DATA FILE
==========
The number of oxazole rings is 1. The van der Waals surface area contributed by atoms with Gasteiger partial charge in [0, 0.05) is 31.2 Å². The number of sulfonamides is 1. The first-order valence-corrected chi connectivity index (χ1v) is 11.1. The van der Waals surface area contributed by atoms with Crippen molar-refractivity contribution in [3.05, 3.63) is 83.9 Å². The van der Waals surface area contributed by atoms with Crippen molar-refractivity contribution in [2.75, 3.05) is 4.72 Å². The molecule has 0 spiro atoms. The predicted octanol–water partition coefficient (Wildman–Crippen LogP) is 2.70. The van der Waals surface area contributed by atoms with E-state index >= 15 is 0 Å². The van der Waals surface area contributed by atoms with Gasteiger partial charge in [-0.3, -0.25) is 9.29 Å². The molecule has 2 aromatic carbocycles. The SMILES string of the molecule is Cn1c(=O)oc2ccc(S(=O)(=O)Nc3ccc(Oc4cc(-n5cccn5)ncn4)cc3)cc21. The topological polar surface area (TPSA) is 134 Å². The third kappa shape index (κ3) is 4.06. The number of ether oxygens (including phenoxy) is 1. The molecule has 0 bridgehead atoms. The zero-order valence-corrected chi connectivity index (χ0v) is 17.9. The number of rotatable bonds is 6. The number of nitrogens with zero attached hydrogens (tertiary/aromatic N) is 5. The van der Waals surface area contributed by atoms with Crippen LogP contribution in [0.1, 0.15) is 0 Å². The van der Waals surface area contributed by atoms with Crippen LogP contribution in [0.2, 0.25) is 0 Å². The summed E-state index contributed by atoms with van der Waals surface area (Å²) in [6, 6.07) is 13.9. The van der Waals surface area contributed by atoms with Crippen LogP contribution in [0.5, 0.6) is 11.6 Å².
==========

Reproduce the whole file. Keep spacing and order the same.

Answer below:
The number of oxazole rings is 1. The van der Waals surface area contributed by atoms with Gasteiger partial charge in [0, 0.05) is 31.2 Å². The number of sulfonamides is 1. The first-order valence-corrected chi connectivity index (χ1v) is 11.1. The van der Waals surface area contributed by atoms with Crippen molar-refractivity contribution in [3.05, 3.63) is 83.9 Å². The van der Waals surface area contributed by atoms with Crippen molar-refractivity contribution in [2.75, 3.05) is 4.72 Å². The molecule has 0 spiro atoms. The predicted octanol–water partition coefficient (Wildman–Crippen LogP) is 2.70. The van der Waals surface area contributed by atoms with E-state index >= 15 is 0 Å². The van der Waals surface area contributed by atoms with Gasteiger partial charge in [-0.3, -0.25) is 9.29 Å². The molecule has 2 aromatic carbocycles. The SMILES string of the molecule is Cn1c(=O)oc2ccc(S(=O)(=O)Nc3ccc(Oc4cc(-n5cccn5)ncn4)cc3)cc21. The topological polar surface area (TPSA) is 134 Å². The third kappa shape index (κ3) is 4.06. The number of ether oxygens (including phenoxy) is 1. The molecule has 0 bridgehead atoms. The zero-order valence-corrected chi connectivity index (χ0v) is 17.9. The number of rotatable bonds is 6. The number of nitrogens with zero attached hydrogens (tertiary/aromatic N) is 5. The van der Waals surface area contributed by atoms with Crippen LogP contribution in [0.1, 0.15) is 0 Å². The van der Waals surface area contributed by atoms with Crippen LogP contribution in [0.2, 0.25) is 0 Å². The summed E-state index contributed by atoms with van der Waals surface area (Å²) in [6, 6.07) is 13.9. The van der Waals surface area contributed by atoms with Crippen LogP contribution in [0.5, 0.6) is 11.6 Å².